Paul: The therapeutic community has an obvious environmentalist theme…

David: Yes absolutely. It made sense that what was important was people’s relationships with each other and with the wider society and actually talking about what was happening to people was what the therapeutic community was all about. There wasn’t a lot of emphasis on illness and diagnosis on the whole. There was a lot of emphasis on social influences and so that fitted in very well….

Paul: There is a clear progression in your written work. Chronologically speaking, this moves toward an increasingly environmentalist stance and at the same time toward a greater rejection of the ideas that underpin most conventional psychotherapy. What kinds of professional influence do you think may have helped that development in your work?

David: I think just the experience of doing the job of a clinical psychologist… finding that people didn’t change in the way that they were supposed to change if you were carrying out the standard cognitive and behavioural procedures, and also the experience of life … personal experience. The older I get the more impressed I am with how much people don’t change. People are really very stable. They don’t generally change just because they want to, or they think that they should, or because it would be desirable.

In my professional experience, I would see that former patients coming back to the clinic were no different really. When they went back out in the world it got them in exactly the same way that it did before, unless there had been some big change in their circumstances… that became fairly evident. And then as I often say, Margaret Thatcher was a big influence as well. In one sense, she was just about the best psychologist that I’ve ever come across, because she knew better than anybody, (or the influences she stood for knew better than anybody) what changes people, and how to bring people into line and that’s by affecting their interests and threatening them, inducing them through paying them lots of money and so on. It became very evident after 1979 that the people who came to see me didn’t have much room for manoeuvre, no matter how much will power they applied to the circumstances that they found themselves in, and usually because of some nasty, punitive measure that the Tory government had taken. These people blamed themselves, and they struggled to think ‘ what is it about me…. my personal strategies and so on that are not working …why am I so inadequate in these circumstances…?’ and it was perfectly obvious to me that they were not inadequate; it was the circumstances that were the problem. So it was that realisation as much as anything that that kind of pushed me over the edge of tolerating so to speak soft therapeutic ideas.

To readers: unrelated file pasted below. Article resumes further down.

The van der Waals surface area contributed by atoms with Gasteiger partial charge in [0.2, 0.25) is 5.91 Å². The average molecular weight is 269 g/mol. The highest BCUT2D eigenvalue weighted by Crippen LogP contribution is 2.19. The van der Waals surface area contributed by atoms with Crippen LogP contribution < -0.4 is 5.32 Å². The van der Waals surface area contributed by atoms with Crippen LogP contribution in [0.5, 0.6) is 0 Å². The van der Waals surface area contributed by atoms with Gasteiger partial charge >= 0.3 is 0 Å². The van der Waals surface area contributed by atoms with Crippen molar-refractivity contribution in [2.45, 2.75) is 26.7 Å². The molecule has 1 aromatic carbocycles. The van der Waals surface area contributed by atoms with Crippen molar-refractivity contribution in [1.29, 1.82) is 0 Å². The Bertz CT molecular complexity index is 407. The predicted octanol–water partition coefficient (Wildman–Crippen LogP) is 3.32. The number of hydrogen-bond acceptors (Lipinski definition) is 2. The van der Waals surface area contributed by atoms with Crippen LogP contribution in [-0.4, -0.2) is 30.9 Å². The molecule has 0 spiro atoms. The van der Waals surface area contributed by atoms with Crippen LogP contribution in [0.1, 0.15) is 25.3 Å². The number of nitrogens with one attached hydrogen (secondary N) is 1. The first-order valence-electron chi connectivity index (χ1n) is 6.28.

Paul: Why do you think it is that so few writers in psychotherapy and counselling seem to have made use of this commonplace observation?

David: Well I think it must be to with [therapist’s] interests mustn’t it? If you set up as a member of a profession, which treats people, then it must be that, in theory, you are able to appeal to individual personal characteristics, which imply that people have some capacity, or will to change their circumstances or to change themselves. If you don’t subscribe to something like that, then you come to question more and more what therapy can be about, and you would tend to do something else if you wanted to do something that contributed to the possibility of people living different sorts of lives. Which is not to say that I think that it’s not possible for people to do therapy…but if they do … then in my view it needs to become a very straightforward un-mysterious personal activity, where people use their personal resources to help as far as they can the people they come across. It certainly doesn’t allow of any kind of professional structure, or accredited training, or pointing to bodies of evidence about how to do things and all of that